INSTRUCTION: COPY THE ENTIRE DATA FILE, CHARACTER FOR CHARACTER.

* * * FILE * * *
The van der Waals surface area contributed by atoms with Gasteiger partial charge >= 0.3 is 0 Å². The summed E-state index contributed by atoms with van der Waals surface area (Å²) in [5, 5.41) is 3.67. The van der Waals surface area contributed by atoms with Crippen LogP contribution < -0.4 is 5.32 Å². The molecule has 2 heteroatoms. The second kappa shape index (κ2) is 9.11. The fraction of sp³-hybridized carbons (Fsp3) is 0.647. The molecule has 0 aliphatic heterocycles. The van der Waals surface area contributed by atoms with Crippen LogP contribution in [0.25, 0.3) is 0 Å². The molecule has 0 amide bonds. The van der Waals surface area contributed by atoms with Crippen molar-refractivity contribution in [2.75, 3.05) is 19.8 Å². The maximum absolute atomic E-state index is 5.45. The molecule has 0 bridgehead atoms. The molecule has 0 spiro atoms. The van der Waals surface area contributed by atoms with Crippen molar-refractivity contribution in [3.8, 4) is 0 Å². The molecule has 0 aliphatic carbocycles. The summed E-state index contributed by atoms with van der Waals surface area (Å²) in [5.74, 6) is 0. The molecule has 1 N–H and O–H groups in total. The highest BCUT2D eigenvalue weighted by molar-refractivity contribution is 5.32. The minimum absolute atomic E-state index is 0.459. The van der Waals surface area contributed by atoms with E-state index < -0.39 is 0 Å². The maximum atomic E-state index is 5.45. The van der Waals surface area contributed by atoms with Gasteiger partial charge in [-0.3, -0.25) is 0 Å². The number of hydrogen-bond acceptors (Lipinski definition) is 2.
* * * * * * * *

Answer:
The van der Waals surface area contributed by atoms with Gasteiger partial charge >= 0.3 is 0 Å². The summed E-state index contributed by atoms with van der Waals surface area (Å²) in [5, 5.41) is 3.67. The van der Waals surface area contributed by atoms with Crippen LogP contribution < -0.4 is 5.32 Å². The molecule has 2 heteroatoms. The second kappa shape index (κ2) is 9.11. The fraction of sp³-hybridized carbons (Fsp3) is 0.647. The molecule has 0 aliphatic heterocycles. The van der Waals surface area contributed by atoms with Crippen LogP contribution in [0.25, 0.3) is 0 Å². The molecule has 0 amide bonds. The van der Waals surface area contributed by atoms with Crippen molar-refractivity contribution in [2.75, 3.05) is 19.8 Å². The maximum absolute atomic E-state index is 5.45. The molecule has 0 bridgehead atoms. The molecule has 0 spiro atoms. The van der Waals surface area contributed by atoms with Crippen molar-refractivity contribution in [3.8, 4) is 0 Å². The molecule has 0 aliphatic carbocycles. The summed E-state index contributed by atoms with van der Waals surface area (Å²) in [5.74, 6) is 0. The molecule has 1 N–H and O–H groups in total. The highest BCUT2D eigenvalue weighted by molar-refractivity contribution is 5.32. The minimum absolute atomic E-state index is 0.459. The van der Waals surface area contributed by atoms with E-state index < -0.39 is 0 Å². The maximum atomic E-state index is 5.45. The van der Waals surface area contributed by atoms with Gasteiger partial charge in [-0.3, -0.25) is 0 Å². The number of hydrogen-bond acceptors (Lipinski definition) is 2.